Back in 2002, Dean Jane Shaw published a series of meditations for Lent titled A Practical Christianity. On Sundays in Lent, we are considering her ideas on how we can develop our own authentic practical understanding of how to be a Christian. Much of what I am preaching from this point forward is drawn from her ideas and arguments in the second chapter of her book.
As the first step in that process, we considered the importance of being honest with ourselves about what is working in our lives and what is not working; about what we have done that we have naught ought to have done; and that which we have not done which we have ought to have done.
Being imperfect, making mistakes, that’s part of being a human being. In fact, messing up is as common as dust. In this context, we talked about how dust metaphorically reflects the old concept of sin or failure or mistakes which we make.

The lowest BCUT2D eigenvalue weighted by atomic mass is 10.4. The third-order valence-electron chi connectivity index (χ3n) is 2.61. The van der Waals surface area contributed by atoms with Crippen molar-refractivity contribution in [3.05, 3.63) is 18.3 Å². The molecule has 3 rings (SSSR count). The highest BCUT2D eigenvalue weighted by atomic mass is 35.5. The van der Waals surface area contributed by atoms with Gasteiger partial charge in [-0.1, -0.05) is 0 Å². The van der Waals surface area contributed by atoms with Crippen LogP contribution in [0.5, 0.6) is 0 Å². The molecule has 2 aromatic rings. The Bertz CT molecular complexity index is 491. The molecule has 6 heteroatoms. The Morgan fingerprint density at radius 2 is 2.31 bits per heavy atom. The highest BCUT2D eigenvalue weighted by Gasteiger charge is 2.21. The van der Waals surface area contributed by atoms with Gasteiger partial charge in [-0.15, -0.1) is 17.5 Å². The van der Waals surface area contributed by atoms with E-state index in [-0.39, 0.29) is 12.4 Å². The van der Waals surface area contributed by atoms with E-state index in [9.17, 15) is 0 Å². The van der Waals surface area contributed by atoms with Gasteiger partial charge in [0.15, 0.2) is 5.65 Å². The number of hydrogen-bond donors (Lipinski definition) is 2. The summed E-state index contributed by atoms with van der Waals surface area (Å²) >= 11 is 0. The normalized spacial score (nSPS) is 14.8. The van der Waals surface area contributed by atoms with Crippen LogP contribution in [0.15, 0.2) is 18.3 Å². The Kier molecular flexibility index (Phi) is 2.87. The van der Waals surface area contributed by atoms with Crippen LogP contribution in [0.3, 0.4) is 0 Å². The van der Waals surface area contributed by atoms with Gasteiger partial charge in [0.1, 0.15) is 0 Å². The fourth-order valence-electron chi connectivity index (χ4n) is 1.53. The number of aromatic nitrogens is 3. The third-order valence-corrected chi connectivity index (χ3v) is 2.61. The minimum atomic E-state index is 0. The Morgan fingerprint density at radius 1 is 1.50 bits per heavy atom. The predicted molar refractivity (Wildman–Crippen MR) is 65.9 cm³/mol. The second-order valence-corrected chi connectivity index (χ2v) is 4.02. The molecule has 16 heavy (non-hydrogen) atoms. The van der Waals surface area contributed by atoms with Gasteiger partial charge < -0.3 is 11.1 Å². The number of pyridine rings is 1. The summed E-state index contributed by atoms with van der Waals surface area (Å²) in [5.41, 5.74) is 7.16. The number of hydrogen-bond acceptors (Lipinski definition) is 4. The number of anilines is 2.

This week we consider how to shake off some of that dust, forgive those who have trespassed against us, give some of our hearts to God, and take our cross.
Jesus talks a lot about dust. Dust was an ever-present part of his life and world. It was ubiquitous, everywhere, as welcome as sand at a picnic, and as unavoidable as sand at the shore.
All three of the synoptic Gospels – Matthew, Mark, and Luke – tell the same story of how Jesus sent 70 people about to preach and heal in his name. If any place refuses to hear you, Jesus told his first evangelists, go on and shake the dust of their town off your feet as you leave “as a testimony against them.” This is some of the best advice Jesus gave them – or us.